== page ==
Nearly everybody has one these days, and life would be much more difficult without them. But that doesn’t mean that mobile phones and the radiation they constantly emit are safe, despite aggressive efforts by manufacturers and those connected with the wireless industry who claim otherwise, minimizing as best they can the very real risks involved with constant exposure.
Cognitive problems and brain tumors are among the many reported side effects of cell phone usage – side effects that manufacturers are required to tell you about, but that are often hidden from view. If your cell phone even came with a printed manual, it’s buried somewhere deep within the fine print. If it didn’t, well it’s likely going to take some assistance to find where it’s hiding inside your phone.
CBC News out of Canada recently did a feature on the radiation risks of cell phones as part of its Marketplace show. Many users were unable to find the safety information because it isn’t easily accessible. But once they were shown how to find it – usually hidden inside the terms of service – they were shocked to learn the truth.
On an iPhone, it was shown that the fine print warned users to avoid exposure to the radio frequency (RF) energy emitted from the device by using a hands-free cord. It also warned that carrying the phone closer than 5 millimeters (mm) from the body, which most people do as it sits in their pocket, could pose health threats.
One would think that such information would be required to be printed in large, bold letters on a sticker either on the box or the on the phone itself once it’s opened for the first time. But you’d be hard-pressed to find it this way, as are the vast majority of cell phone users – upwards of 81 percent in Canada, where sampling was taken – who say they’ve never seen these safety warnings.
The way most people use their phones is unsafe, tests reveal
Tests conducted by CBC News as part of the feature looked at how many of the most popular cell phones on the market today actually perform with regards to radiation emission. They learned that at distances of 5 to 15mm away from the body, most phones, including Samsung Galaxy, LG5, and iPhone 7, were relatively safe. But any closer and all bets are off.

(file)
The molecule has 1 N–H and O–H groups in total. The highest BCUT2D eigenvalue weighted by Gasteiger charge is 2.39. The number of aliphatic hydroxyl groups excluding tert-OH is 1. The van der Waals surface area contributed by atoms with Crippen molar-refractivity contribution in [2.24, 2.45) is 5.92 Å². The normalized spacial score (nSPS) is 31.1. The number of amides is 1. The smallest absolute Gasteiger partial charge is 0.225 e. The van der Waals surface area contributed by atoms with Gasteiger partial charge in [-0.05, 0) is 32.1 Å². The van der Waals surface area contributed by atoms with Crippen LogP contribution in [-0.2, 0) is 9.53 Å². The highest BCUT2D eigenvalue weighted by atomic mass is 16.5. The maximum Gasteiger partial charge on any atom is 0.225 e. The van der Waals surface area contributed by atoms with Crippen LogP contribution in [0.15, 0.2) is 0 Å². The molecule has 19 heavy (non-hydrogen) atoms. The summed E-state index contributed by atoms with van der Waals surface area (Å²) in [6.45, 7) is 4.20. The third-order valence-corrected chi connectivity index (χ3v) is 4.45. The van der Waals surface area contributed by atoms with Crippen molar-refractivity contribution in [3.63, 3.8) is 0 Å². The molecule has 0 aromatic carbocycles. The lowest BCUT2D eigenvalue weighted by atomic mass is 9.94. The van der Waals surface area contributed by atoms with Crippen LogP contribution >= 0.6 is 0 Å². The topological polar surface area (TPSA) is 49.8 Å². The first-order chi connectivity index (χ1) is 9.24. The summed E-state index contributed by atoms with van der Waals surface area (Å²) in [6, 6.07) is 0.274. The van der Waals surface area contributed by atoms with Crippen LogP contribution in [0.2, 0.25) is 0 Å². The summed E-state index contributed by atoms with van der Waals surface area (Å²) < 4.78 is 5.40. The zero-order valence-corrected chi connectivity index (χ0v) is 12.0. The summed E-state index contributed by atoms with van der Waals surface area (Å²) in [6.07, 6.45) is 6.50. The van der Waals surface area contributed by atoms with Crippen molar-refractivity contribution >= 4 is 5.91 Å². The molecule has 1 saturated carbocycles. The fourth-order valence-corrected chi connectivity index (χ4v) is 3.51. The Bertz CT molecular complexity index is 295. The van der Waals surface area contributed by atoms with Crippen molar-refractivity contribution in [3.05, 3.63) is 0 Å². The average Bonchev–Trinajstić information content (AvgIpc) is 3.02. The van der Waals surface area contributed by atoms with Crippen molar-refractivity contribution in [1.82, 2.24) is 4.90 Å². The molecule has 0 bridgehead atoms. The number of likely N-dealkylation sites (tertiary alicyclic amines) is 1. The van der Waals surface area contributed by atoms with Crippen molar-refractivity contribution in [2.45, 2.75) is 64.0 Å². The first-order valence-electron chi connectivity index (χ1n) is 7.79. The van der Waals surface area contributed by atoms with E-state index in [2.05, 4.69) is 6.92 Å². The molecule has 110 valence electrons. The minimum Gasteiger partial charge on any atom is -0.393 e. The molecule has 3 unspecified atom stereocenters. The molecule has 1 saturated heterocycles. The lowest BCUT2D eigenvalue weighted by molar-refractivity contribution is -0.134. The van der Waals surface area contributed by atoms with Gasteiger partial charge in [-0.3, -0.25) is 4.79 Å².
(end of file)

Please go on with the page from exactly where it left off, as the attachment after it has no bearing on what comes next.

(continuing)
Basically, it’s like this: In the way that most people use and carry around their mobile phones, radiation levels to their bodies exceed what government agencies have established as safe. Unless you carry around your phone inside your purse at all times or on a clip, chances are it’s pressed right against your body, which is closer than the 5mm distance recommended.
It may not seem like much, a few extra mm either closer or further away from the body, but distance and radiation make all the difference. For each incremental distance that it’s held closer to the body, a cell phone will emit radiation that becomes progressively more damaging. Mobile phone manufacturers know this, and yet they aren’t required to prominently display this information to users.
“Dozens and dozens of studies that show (cell phone radiation) harm have been presented to Health Canada,” says Frank Clegg, a former president of Microsoft Canada who now heads up a group that advocates for improved safety guidelines that would protect users from the pitfalls of radiation-based technology.
Clegg says government indifference to this plethora of evidence is “unforgivable,” and is working with others, including Dr. Devra Davis, founder of the non-profit advocacy group Environmental Health Trust, to increase transparency about radiation dangers in the interest of public health.